Water-separating fuel filters are the key to success here. I’m a big fan of the clear-bowl kind that allow you to see and drain out water settled at the bottom. That said, some caution is advised. Both the U.S. Coast Guard (USCG) and American Boat and Yacht Council (ABYC) mandate that all components used in gasoline fuel systems pass a fire test and meet some other strict requirements. However, ABYC standards are much tougher to comply with than USCG minimum requirements. All of this can be confusing, but as a general rule of thumb, ABYC standards say that water separator/filters with clear plastic bowls for gasoline engines are acceptable for open-cockpit boats, but should not be installed belowdecks in boats with enclosed engine or tank spaces where a volatile fuel/air mixture can accumulate in the event of a fuel leak. In most cases, to meet all the requirements for both the USCG and the ABYC in those circumstances you will need to use all-metal water separator/filters and do without the convenient see-through plastic bowls.

How often should I change my filters?


At the minimum, follow your engine manufacturer’s recommendations. I typically put between 50 and 150 hours per year on my boat, and I change my filter every spring before starting my engine for the first time. And I always keep a spare filter on board in case the worse happens and I need to change out offshore.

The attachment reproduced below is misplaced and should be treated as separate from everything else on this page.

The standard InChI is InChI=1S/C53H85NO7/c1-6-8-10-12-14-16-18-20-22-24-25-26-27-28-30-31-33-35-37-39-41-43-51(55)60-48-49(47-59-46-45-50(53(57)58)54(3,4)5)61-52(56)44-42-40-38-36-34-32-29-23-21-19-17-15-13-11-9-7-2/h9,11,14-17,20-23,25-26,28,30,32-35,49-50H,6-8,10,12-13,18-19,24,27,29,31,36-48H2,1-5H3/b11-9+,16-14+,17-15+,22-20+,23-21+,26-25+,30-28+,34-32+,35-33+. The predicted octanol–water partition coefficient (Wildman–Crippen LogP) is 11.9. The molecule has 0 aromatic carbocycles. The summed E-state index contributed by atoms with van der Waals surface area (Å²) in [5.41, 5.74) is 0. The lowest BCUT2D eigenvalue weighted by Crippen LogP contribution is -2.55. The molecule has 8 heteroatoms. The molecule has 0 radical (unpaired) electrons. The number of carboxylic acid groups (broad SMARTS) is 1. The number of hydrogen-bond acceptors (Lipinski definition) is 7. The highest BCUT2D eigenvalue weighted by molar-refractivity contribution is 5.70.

Remember that most outboards today will have a small secondary filter mounted on the powerhead. It will have a clear bowl so you can see if any water has settled to the bottom. Be extra vigilant and check this filter for water a few times during the season. In fact, some manufacturers have a sensor integrated into this setup that will alert you if water reaches a level too high in the bowl. Change this filter element at least every two years, or according to your engine-maker’s recommendations.

An engine-side canister with a filter and a water sump is the last line of defense before water works its way into the engine.

An engine-side canister with a filter and a water sump is the last line of defense before water works its way into the engine.


What about diesels?


As far as diesels go, the same basic rules apply but one additional detail should be mentioned. Filters are rated to stop particles of a certain size, typically measured in microns. One micron is equivalent to .00004”. If the diesel engine manufacturer says to use a 10-micron filter stick to that specification. Some people have thought that if 10 is good, a 5-micron element might be better. No! It is actually possible to create a situation where the filter is too fine and will restrict fuel flow, causing a fuel starvation condition with your engine.

The best strategy for minimizing the risk of water in your fuel is to purchase your fuel from a place that sells a lot of fuel. This helps to ensure that the fuel is fresh, and that it hasn’t been sitting around in a storage tank for an extended period, collecting condensed water. Follow the recommendations relative to fuel filters, and you can enjoy the water on the outside of your boat—not suffer from water inside your fuel tank.

Editor’s Note: Promotional consideration for this article was provided by Sea Tow.